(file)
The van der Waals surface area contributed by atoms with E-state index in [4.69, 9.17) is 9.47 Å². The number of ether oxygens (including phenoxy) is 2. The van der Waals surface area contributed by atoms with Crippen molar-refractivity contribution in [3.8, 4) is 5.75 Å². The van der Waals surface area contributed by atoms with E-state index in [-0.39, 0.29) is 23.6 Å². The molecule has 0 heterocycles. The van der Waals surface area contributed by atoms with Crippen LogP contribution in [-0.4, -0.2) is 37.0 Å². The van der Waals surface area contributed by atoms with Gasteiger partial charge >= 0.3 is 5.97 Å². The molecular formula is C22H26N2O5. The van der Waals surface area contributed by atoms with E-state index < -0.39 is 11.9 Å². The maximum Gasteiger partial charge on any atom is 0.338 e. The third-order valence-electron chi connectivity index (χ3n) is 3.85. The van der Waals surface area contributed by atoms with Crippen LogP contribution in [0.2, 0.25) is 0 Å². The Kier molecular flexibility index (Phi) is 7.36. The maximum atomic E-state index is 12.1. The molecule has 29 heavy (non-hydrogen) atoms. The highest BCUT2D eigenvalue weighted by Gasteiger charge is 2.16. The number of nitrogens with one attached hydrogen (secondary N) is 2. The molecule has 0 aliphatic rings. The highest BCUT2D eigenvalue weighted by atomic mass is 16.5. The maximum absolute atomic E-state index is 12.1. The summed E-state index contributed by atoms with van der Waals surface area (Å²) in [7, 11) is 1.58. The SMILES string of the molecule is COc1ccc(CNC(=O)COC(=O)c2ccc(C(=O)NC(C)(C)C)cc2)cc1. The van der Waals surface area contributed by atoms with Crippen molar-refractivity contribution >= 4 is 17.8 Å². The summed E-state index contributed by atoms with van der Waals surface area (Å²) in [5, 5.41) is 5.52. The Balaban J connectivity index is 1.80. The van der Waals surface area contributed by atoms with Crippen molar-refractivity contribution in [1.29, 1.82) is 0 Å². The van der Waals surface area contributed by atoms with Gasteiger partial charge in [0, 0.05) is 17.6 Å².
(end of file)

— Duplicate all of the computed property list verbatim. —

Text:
The van der Waals surface area contributed by atoms with E-state index in [4.69, 9.17) is 9.47 Å². The number of ether oxygens (including phenoxy) is 2. The van der Waals surface area contributed by atoms with Crippen molar-refractivity contribution in [3.8, 4) is 5.75 Å². The van der Waals surface area contributed by atoms with E-state index in [-0.39, 0.29) is 23.6 Å². The molecule has 0 heterocycles. The van der Waals surface area contributed by atoms with Crippen LogP contribution in [-0.4, -0.2) is 37.0 Å². The van der Waals surface area contributed by atoms with Gasteiger partial charge >= 0.3 is 5.97 Å². The molecular formula is C22H26N2O5. The van der Waals surface area contributed by atoms with E-state index < -0.39 is 11.9 Å². The maximum Gasteiger partial charge on any atom is 0.338 e. The third-order valence-electron chi connectivity index (χ3n) is 3.85. The van der Waals surface area contributed by atoms with Crippen LogP contribution in [0.2, 0.25) is 0 Å². The Kier molecular flexibility index (Phi) is 7.36. The maximum atomic E-state index is 12.1. The molecule has 29 heavy (non-hydrogen) atoms. The highest BCUT2D eigenvalue weighted by Gasteiger charge is 2.16. The number of nitrogens with one attached hydrogen (secondary N) is 2. The molecule has 0 aliphatic rings. The highest BCUT2D eigenvalue weighted by atomic mass is 16.5. The maximum absolute atomic E-state index is 12.1. The summed E-state index contributed by atoms with van der Waals surface area (Å²) in [7, 11) is 1.58. The SMILES string of the molecule is COc1ccc(CNC(=O)COC(=O)c2ccc(C(=O)NC(C)(C)C)cc2)cc1. The van der Waals surface area contributed by atoms with Crippen molar-refractivity contribution >= 4 is 17.8 Å². The summed E-state index contributed by atoms with van der Waals surface area (Å²) in [5, 5.41) is 5.52. The Balaban J connectivity index is 1.80. The van der Waals surface area contributed by atoms with Crippen molar-refractivity contribution in [1.29, 1.82) is 0 Å². The van der Waals surface area contributed by atoms with Gasteiger partial charge in [0, 0.05) is 17.6 Å².